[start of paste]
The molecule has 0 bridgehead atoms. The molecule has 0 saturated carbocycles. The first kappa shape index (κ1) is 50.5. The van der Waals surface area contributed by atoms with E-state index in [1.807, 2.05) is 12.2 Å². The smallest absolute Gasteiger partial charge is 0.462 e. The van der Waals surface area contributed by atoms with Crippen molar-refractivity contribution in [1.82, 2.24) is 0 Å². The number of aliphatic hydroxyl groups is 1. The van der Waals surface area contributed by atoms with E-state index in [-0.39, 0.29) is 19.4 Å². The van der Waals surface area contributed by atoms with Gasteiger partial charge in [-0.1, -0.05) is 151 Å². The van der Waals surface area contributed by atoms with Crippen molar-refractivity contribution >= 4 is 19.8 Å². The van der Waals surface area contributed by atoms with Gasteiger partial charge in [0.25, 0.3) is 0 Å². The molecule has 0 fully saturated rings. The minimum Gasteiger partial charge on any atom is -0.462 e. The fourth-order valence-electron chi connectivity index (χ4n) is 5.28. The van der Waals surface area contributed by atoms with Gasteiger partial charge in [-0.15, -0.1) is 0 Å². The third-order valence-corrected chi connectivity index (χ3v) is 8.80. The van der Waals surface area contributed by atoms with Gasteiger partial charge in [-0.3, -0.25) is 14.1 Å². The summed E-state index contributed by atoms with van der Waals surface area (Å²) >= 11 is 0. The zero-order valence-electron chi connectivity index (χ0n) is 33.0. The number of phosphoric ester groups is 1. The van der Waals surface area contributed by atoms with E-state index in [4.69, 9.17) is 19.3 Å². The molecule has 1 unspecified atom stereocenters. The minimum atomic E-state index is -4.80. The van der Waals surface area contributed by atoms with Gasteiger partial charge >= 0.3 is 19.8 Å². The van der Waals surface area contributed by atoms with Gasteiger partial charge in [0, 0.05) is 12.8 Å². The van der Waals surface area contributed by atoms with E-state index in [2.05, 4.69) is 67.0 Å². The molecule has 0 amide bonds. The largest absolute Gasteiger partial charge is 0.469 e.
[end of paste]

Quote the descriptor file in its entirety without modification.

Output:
The molecule has 0 bridgehead atoms. The molecule has 0 saturated carbocycles. The first kappa shape index (κ1) is 50.5. The van der Waals surface area contributed by atoms with E-state index in [1.807, 2.05) is 12.2 Å². The smallest absolute Gasteiger partial charge is 0.462 e. The van der Waals surface area contributed by atoms with Crippen molar-refractivity contribution in [1.82, 2.24) is 0 Å². The number of aliphatic hydroxyl groups is 1. The van der Waals surface area contributed by atoms with E-state index in [-0.39, 0.29) is 19.4 Å². The van der Waals surface area contributed by atoms with Gasteiger partial charge in [-0.1, -0.05) is 151 Å². The van der Waals surface area contributed by atoms with Crippen molar-refractivity contribution >= 4 is 19.8 Å². The van der Waals surface area contributed by atoms with Gasteiger partial charge in [0.25, 0.3) is 0 Å². The molecule has 0 fully saturated rings. The minimum Gasteiger partial charge on any atom is -0.462 e. The fourth-order valence-electron chi connectivity index (χ4n) is 5.28. The van der Waals surface area contributed by atoms with Gasteiger partial charge in [-0.15, -0.1) is 0 Å². The third-order valence-corrected chi connectivity index (χ3v) is 8.80. The van der Waals surface area contributed by atoms with Gasteiger partial charge in [-0.3, -0.25) is 14.1 Å². The summed E-state index contributed by atoms with van der Waals surface area (Å²) >= 11 is 0. The zero-order valence-electron chi connectivity index (χ0n) is 33.0. The number of phosphoric ester groups is 1. The van der Waals surface area contributed by atoms with E-state index in [4.69, 9.17) is 19.3 Å². The molecule has 1 unspecified atom stereocenters. The minimum atomic E-state index is -4.80. The van der Waals surface area contributed by atoms with Gasteiger partial charge >= 0.3 is 19.8 Å². The van der Waals surface area contributed by atoms with Gasteiger partial charge in [0, 0.05) is 12.8 Å². The van der Waals surface area contributed by atoms with E-state index in [2.05, 4.69) is 67.0 Å². The molecule has 0 amide bonds. The largest absolute Gasteiger partial charge is 0.469 e.